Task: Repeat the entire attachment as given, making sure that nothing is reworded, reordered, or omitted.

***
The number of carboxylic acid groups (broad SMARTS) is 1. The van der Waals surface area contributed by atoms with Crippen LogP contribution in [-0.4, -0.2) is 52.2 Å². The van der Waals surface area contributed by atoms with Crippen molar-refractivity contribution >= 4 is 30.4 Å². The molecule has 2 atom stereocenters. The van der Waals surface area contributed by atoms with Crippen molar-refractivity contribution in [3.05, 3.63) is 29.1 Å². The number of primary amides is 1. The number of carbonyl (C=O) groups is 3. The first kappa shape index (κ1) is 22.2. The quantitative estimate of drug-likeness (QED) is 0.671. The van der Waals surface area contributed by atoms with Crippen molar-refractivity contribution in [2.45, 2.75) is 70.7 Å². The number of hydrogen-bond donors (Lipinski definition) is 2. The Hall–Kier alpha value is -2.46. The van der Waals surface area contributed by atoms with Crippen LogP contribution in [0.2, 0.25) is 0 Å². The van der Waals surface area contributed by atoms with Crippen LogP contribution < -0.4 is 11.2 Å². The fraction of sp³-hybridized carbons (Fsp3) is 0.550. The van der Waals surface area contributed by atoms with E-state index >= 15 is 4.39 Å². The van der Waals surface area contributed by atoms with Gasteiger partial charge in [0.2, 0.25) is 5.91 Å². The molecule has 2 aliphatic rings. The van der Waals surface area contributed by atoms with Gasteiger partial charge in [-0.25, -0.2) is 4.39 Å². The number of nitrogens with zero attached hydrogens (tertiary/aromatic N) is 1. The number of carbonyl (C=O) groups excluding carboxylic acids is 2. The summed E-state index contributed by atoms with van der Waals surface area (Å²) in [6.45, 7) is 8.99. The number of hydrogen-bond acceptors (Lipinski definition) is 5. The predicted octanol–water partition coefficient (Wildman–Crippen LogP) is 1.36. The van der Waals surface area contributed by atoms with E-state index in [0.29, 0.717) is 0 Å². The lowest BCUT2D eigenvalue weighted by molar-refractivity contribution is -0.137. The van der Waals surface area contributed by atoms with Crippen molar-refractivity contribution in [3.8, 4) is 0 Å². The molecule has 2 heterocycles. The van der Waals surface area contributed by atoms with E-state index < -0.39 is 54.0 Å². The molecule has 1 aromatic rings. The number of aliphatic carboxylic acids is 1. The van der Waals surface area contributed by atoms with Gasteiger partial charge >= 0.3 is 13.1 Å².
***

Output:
The number of carboxylic acid groups (broad SMARTS) is 1. The van der Waals surface area contributed by atoms with Crippen LogP contribution in [-0.4, -0.2) is 52.2 Å². The van der Waals surface area contributed by atoms with Crippen molar-refractivity contribution >= 4 is 30.4 Å². The molecule has 2 atom stereocenters. The van der Waals surface area contributed by atoms with Crippen molar-refractivity contribution in [3.05, 3.63) is 29.1 Å². The number of primary amides is 1. The number of carbonyl (C=O) groups is 3. The first kappa shape index (κ1) is 22.2. The quantitative estimate of drug-likeness (QED) is 0.671. The van der Waals surface area contributed by atoms with Crippen molar-refractivity contribution in [2.45, 2.75) is 70.7 Å². The number of hydrogen-bond donors (Lipinski definition) is 2. The Hall–Kier alpha value is -2.46. The van der Waals surface area contributed by atoms with Crippen LogP contribution in [0.2, 0.25) is 0 Å². The van der Waals surface area contributed by atoms with Crippen LogP contribution < -0.4 is 11.2 Å². The fraction of sp³-hybridized carbons (Fsp3) is 0.550. The van der Waals surface area contributed by atoms with E-state index >= 15 is 4.39 Å². The van der Waals surface area contributed by atoms with Gasteiger partial charge in [0.2, 0.25) is 5.91 Å². The molecule has 2 aliphatic rings. The van der Waals surface area contributed by atoms with Gasteiger partial charge in [-0.25, -0.2) is 4.39 Å². The number of nitrogens with zero attached hydrogens (tertiary/aromatic N) is 1. The number of carbonyl (C=O) groups excluding carboxylic acids is 2. The summed E-state index contributed by atoms with van der Waals surface area (Å²) in [6.45, 7) is 8.99. The number of hydrogen-bond acceptors (Lipinski definition) is 5. The predicted octanol–water partition coefficient (Wildman–Crippen LogP) is 1.36. The van der Waals surface area contributed by atoms with E-state index in [0.29, 0.717) is 0 Å². The lowest BCUT2D eigenvalue weighted by molar-refractivity contribution is -0.137. The van der Waals surface area contributed by atoms with Crippen molar-refractivity contribution in [3.8, 4) is 0 Å². The molecule has 2 heterocycles. The van der Waals surface area contributed by atoms with E-state index < -0.39 is 54.0 Å². The molecule has 1 aromatic rings. The number of aliphatic carboxylic acids is 1. The van der Waals surface area contributed by atoms with Gasteiger partial charge >= 0.3 is 13.1 Å².